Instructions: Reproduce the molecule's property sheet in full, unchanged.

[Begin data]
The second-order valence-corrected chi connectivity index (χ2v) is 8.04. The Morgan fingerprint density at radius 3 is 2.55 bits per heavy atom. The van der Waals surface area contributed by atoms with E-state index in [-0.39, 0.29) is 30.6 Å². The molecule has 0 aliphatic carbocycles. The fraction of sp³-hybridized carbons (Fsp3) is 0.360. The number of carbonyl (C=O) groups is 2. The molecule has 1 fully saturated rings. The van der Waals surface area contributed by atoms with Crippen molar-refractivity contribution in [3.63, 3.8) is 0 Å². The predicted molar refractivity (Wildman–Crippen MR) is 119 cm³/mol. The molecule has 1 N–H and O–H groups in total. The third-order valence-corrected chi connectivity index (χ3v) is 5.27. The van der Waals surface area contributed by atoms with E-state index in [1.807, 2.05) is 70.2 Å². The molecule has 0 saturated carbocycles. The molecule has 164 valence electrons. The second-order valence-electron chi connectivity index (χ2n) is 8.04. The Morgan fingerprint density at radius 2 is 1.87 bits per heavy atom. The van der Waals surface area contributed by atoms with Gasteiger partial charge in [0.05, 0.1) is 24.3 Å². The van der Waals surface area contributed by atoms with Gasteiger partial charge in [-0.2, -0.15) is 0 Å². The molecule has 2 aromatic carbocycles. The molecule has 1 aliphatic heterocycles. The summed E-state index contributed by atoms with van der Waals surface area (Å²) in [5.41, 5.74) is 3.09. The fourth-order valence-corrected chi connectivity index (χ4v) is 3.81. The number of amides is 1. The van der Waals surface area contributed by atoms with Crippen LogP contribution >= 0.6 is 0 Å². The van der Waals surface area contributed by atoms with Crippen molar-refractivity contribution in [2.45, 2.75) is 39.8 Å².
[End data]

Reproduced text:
The second-order valence-corrected chi connectivity index (χ2v) is 8.04. The Morgan fingerprint density at radius 3 is 2.55 bits per heavy atom. The van der Waals surface area contributed by atoms with E-state index in [-0.39, 0.29) is 30.6 Å². The molecule has 0 aliphatic carbocycles. The fraction of sp³-hybridized carbons (Fsp3) is 0.360. The number of carbonyl (C=O) groups is 2. The molecule has 1 fully saturated rings. The van der Waals surface area contributed by atoms with Crippen molar-refractivity contribution in [3.63, 3.8) is 0 Å². The predicted molar refractivity (Wildman–Crippen MR) is 119 cm³/mol. The molecule has 1 N–H and O–H groups in total. The third-order valence-corrected chi connectivity index (χ3v) is 5.27. The van der Waals surface area contributed by atoms with E-state index in [1.807, 2.05) is 70.2 Å². The molecule has 0 saturated carbocycles. The molecule has 164 valence electrons. The second-order valence-electron chi connectivity index (χ2n) is 8.04. The Morgan fingerprint density at radius 2 is 1.87 bits per heavy atom. The van der Waals surface area contributed by atoms with Gasteiger partial charge in [0.05, 0.1) is 24.3 Å². The van der Waals surface area contributed by atoms with Gasteiger partial charge in [-0.2, -0.15) is 0 Å². The molecule has 2 aromatic carbocycles. The molecule has 1 aliphatic heterocycles. The summed E-state index contributed by atoms with van der Waals surface area (Å²) in [5.41, 5.74) is 3.09. The fourth-order valence-corrected chi connectivity index (χ4v) is 3.81. The number of amides is 1. The van der Waals surface area contributed by atoms with Crippen LogP contribution >= 0.6 is 0 Å². The van der Waals surface area contributed by atoms with Crippen molar-refractivity contribution in [2.45, 2.75) is 39.8 Å².